THIS weekend, on July 7-9, 2012, the Moro Islamic Liberation Front (MILF) will hold what it calls a “Bangsamoro General Assembly” at Camp Darapanan in Sultan Kudarat, Maguindanao.
Recognized by the government as the MILF’s main camp, Camp Darapanan has hosted previous consultation meetings that have drawn hundreds of thousands of MILF followers. The last one held in 2005 drew 900,000 followers who flocked to the camp to listen to a progress report by the MILF peace panel on the peace talks then. This time, the MILF wishes to once again update its followers on the seemingly slow, if also steady, progress in its ongoing peace talks with the Aquino administration.
By all indications, it will be one huge and important assembly. By the middle of this week, hotels in nearby Cotabato City were already fully booked, as reporters, diplomats, and travelers, visitors, and participants prepare for what could be a show of unity, a show of support, or a show of force by the MILF.
The MILF has engaged the government in battle over the last 30 years. While peace will certainly do the nation more good than harm, the road to peace in Mindanao remains mired in trials, false starts, and testy clashes of views.
To help offer background and context to the long, difficult process of securing peace in Mindanao, we are sharing with you this two-part report by PCIJ Multimedia Director Ed Lingao, who has spent the greater part of his journalistic life immersed in the issues and stories of the island.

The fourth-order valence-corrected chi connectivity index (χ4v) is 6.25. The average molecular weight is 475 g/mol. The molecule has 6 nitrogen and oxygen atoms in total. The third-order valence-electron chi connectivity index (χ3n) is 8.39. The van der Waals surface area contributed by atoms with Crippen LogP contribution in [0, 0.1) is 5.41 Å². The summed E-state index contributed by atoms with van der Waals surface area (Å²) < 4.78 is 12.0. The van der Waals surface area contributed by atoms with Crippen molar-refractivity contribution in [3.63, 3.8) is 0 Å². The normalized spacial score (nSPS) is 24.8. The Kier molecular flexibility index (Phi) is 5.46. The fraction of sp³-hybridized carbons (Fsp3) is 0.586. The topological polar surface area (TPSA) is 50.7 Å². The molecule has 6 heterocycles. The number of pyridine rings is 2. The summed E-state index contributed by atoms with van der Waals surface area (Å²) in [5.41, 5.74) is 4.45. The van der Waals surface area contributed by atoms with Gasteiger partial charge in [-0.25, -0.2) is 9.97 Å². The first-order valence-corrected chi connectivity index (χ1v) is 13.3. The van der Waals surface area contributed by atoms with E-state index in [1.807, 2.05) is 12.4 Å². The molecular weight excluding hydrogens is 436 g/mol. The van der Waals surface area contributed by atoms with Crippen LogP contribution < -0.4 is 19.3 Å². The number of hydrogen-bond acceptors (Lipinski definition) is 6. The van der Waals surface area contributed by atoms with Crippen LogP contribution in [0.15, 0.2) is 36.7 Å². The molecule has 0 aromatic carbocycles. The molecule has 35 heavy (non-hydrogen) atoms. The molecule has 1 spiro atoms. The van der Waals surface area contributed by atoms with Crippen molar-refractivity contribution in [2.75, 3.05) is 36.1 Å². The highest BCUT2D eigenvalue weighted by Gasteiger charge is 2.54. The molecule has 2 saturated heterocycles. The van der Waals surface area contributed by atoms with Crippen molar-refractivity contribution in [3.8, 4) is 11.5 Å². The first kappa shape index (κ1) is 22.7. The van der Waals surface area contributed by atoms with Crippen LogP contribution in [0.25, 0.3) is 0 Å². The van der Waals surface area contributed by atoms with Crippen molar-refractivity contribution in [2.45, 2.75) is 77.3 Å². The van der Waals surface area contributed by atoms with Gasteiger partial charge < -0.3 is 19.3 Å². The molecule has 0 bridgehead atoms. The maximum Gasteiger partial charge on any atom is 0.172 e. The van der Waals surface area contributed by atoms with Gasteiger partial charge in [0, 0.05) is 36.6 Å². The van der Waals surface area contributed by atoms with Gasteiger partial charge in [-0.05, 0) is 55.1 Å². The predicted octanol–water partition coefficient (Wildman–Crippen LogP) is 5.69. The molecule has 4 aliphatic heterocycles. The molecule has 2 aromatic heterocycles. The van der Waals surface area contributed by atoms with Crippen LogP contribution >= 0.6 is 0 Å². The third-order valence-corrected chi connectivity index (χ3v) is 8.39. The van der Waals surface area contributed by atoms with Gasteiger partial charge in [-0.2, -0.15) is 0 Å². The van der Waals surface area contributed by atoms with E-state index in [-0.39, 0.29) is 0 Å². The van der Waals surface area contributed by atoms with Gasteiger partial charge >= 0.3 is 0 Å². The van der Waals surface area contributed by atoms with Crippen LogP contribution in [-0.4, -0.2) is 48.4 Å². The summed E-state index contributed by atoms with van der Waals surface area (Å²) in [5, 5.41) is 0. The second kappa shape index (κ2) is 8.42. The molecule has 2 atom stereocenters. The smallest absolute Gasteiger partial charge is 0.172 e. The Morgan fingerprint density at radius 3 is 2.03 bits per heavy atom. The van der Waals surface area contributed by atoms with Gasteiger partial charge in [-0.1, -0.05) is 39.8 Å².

Part 1 looks at the extended peace narrative of Mindanao, across the terms of six Philippine presidents. Its sidebar focuses on the trial-error, love-hate engagement that most rebel leaders, including the MILF, have had with journalists and media agencies. At a recent press conference, the MILF leaders, in fact, had sounded an appeal for the media to support the peace process.
Part 2 reviews the costs, casualties, and impact of the conflict in Mindanao, and why it is a story that all Filipinos must care about, even as it often seems too distant or difficult to understand.
children are often the first casualties of war